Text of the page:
· The largest variance within Appendix A was the £804,000 National pay award potential taking staffing costs over and above the £280,000 already built into the base budget; this estimate was based on the offered pay award put forward to the Unions by the National employers pay review body for the 2022-23 year. The pay offer put forward was based upon £1,925 per full time equivalent employee.
· Other inflationary pressures built into the forecast included additional fuel costs across the works fleet of £198,000 and additional energy costs of £63,000. To date the Council had not included any further general supplies and services inflationary increases as the Council would endeavour to control and manage these in year through the existing budgetary framework.
· The other significant in-year cost pressure that had not been included in the current figures yet was the award of costs claim in relation to the Yelland planning appeal; once this amount was known a report would be brought to Members detailing the award of costs amount and setting out how the Council would be funding this cost.
· The inflationary cost pressures mentioned above would, it was hoped, to be funded in-year through utilisation of the budget management reserve; this reserve, which was set aside to deal with fluctuations within the budget and built up over the last couple of financial years, had provided the Council with the protection needed in 2022-23. Moving forwards to future years 2023-24 onwards, the Council would not have the benefit of this protection and the inflationary pressures being experienced this year would continue onto the future year’s budget gap previously highlighted to Members.
· “Appendix B – Movement in Reserves and Balances” detailed the movements to and from earmarked reserves in 2022-23.
· The Capital programme for 2022-23 was detailed in “Appendix D – Capital Programme 2022-23” and showed overall variations of minus £783,000. Disabled facilities grants accounted for most of these variations with slippages to 2023-24.
· The revised Capital Programme for 2022-23, which included budget variations, stood at £18.7 million.
· The actual spend on the 2022-23 Capital Programme as at 30 June 2022 was just under £2 million.
· The revised overall Capital ... view the full minutes text for item 47.
Report by Service Lead – Home Adaptations, Improvements and Energy Efficiency Officer, (attached).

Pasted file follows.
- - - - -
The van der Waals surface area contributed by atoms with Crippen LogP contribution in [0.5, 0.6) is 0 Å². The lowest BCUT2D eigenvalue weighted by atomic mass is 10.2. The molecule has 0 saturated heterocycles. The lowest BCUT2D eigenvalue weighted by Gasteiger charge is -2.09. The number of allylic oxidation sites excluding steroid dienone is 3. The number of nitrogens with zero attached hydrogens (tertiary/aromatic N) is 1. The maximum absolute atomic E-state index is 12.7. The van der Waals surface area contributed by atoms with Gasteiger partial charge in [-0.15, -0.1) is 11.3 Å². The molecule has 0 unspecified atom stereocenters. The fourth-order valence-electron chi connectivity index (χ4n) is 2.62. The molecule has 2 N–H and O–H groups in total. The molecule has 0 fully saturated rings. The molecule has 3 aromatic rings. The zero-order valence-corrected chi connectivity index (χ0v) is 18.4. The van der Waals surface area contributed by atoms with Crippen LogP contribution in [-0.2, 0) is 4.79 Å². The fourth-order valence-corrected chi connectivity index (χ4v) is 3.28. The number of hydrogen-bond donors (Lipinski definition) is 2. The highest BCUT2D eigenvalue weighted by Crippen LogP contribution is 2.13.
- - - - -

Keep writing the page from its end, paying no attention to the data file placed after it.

The Committee considered a report by the Service Lead – Home Adaptations, Improvements and Energy Efficiency Officer (circulated previously), regarding the Home Loan Policy revision.
The Service Lead – Home Adaptations, Improvements and Energy Efficiency Officer highlighted the following to the Committee:
· The current policy contained five loan types with a cap of £10,000.
· The loan take up was reasonable but could be improved to maximise the community benefit from the load fund
· The Council had worked with Lendology CIC since 2005 to help deliver the loans to local residents.
· It had been found that the cap was excluding some people from being able to take a loan.
· The streamlining of the Policy reduced the loans from five to three:
Ø Commercial Conversion;
Ø Empty homes; and
Ø Home owners loans.
· The revised Loan Policy had been drafted after consultation with Officers and Representatives from Lendology CIC and adhered to the over-arching aims of:
Ø supporting the increase and supply of housing (rent or sale); and
Ø to improve housing standards/energy efficiency.
· Sitting under the Home ownership loans a new ‘Lite Loan’ had been added.
· A ‘Lite Loan’ offered a loan between £500 and £1,000 for the purposes of essential repairs, improvements, and adaptations.
· The introduction of a £1,000 Bulk Buy Fuel loan at 0% interest for a year.
RESOLVED that the revised Loan Policy, as set out in Appendix A, be approved.
Order of Agenda
RESOLVED that to allow for the arrival of Officers to the meeting to
present their reports that:
(a) item 9, Progress report – Barnstaple flooding event August 2020, be discussed after item 13, Proposed Amendments to the Council’s existing Amenity Standards, Minimum Room Sizing and Management Standards Document; and
(b) item 10, Sustainable Events Guidance, be discussed after item 11, Operating a Considerate Holiday Let Charter.
Report by Enforcement Officer, Planning, Housing and Health, (attached).
The Committee considered a report by Enforcement Officer, Planning (circulated previously), regarding Operating a Considerate Holiday Let Charter.
The Enforcement Officer highlighted the following to the Committee:
· The aim of the charter was:
Ø To provide best practice guidance and advice to anyone who let out whole properties or rooms for short-stay lets;
Ø To provide information about the relevant laws that may apply to short-term holiday let providers;
Ø To explain the potential pitfalls of non-compliance;
Ø To tackle short-term holiday let nuisance issues; and
Ø Homeowners may be persuaded to switch to lets from short-stay to permanent residential.
· Short-stay holiday lets were usually used differently to properties that were lived in permanently and that could have an impact on immediate neighbours.